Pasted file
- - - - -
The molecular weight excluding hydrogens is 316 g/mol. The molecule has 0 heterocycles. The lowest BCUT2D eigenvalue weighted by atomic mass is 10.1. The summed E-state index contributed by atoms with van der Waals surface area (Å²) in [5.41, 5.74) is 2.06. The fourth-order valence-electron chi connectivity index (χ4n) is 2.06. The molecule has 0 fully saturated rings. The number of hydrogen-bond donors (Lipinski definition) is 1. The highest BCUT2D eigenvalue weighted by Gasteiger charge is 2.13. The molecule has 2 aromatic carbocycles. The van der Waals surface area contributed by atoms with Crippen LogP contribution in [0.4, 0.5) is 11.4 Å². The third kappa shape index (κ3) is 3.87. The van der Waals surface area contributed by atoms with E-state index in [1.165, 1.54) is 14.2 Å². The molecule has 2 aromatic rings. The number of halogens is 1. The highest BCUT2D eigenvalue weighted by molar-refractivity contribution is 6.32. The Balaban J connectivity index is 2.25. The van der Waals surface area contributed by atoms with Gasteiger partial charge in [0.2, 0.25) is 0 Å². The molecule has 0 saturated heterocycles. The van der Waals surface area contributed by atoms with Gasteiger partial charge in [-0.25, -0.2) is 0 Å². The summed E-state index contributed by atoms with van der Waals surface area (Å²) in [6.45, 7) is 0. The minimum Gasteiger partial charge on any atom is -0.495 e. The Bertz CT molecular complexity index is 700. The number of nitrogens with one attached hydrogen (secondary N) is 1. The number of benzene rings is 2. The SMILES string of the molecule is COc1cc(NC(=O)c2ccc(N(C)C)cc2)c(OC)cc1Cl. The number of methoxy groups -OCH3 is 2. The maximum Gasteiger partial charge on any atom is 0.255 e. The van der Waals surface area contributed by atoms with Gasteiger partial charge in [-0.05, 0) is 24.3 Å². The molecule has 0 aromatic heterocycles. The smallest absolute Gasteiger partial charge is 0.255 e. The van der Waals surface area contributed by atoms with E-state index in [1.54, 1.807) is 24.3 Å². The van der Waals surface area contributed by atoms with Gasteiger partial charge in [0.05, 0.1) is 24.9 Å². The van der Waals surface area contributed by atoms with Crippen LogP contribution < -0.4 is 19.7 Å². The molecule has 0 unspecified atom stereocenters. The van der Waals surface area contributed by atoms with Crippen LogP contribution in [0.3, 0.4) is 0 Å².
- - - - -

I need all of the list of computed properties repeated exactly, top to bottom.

The molecular weight excluding hydrogens is 316 g/mol. The molecule has 0 heterocycles. The lowest BCUT2D eigenvalue weighted by atomic mass is 10.1. The summed E-state index contributed by atoms with van der Waals surface area (Å²) in [5.41, 5.74) is 2.06. The fourth-order valence-electron chi connectivity index (χ4n) is 2.06. The molecule has 0 fully saturated rings. The number of hydrogen-bond donors (Lipinski definition) is 1. The highest BCUT2D eigenvalue weighted by Gasteiger charge is 2.13. The molecule has 2 aromatic carbocycles. The van der Waals surface area contributed by atoms with Crippen LogP contribution in [0.4, 0.5) is 11.4 Å². The third kappa shape index (κ3) is 3.87. The van der Waals surface area contributed by atoms with E-state index in [1.165, 1.54) is 14.2 Å². The molecule has 2 aromatic rings. The number of halogens is 1. The highest BCUT2D eigenvalue weighted by molar-refractivity contribution is 6.32. The Balaban J connectivity index is 2.25. The van der Waals surface area contributed by atoms with Gasteiger partial charge in [0.2, 0.25) is 0 Å². The molecule has 0 saturated heterocycles. The van der Waals surface area contributed by atoms with Gasteiger partial charge in [-0.25, -0.2) is 0 Å². The summed E-state index contributed by atoms with van der Waals surface area (Å²) in [6.45, 7) is 0. The minimum Gasteiger partial charge on any atom is -0.495 e. The Bertz CT molecular complexity index is 700. The number of nitrogens with one attached hydrogen (secondary N) is 1. The number of benzene rings is 2. The SMILES string of the molecule is COc1cc(NC(=O)c2ccc(N(C)C)cc2)c(OC)cc1Cl. The number of methoxy groups -OCH3 is 2. The maximum Gasteiger partial charge on any atom is 0.255 e. The van der Waals surface area contributed by atoms with Gasteiger partial charge in [-0.05, 0) is 24.3 Å². The molecule has 0 aromatic heterocycles. The smallest absolute Gasteiger partial charge is 0.255 e. The van der Waals surface area contributed by atoms with E-state index in [1.54, 1.807) is 24.3 Å². The van der Waals surface area contributed by atoms with Gasteiger partial charge in [0.05, 0.1) is 24.9 Å². The van der Waals surface area contributed by atoms with Crippen LogP contribution < -0.4 is 19.7 Å². The molecule has 0 unspecified atom stereocenters. The van der Waals surface area contributed by atoms with Crippen LogP contribution in [0.3, 0.4) is 0 Å².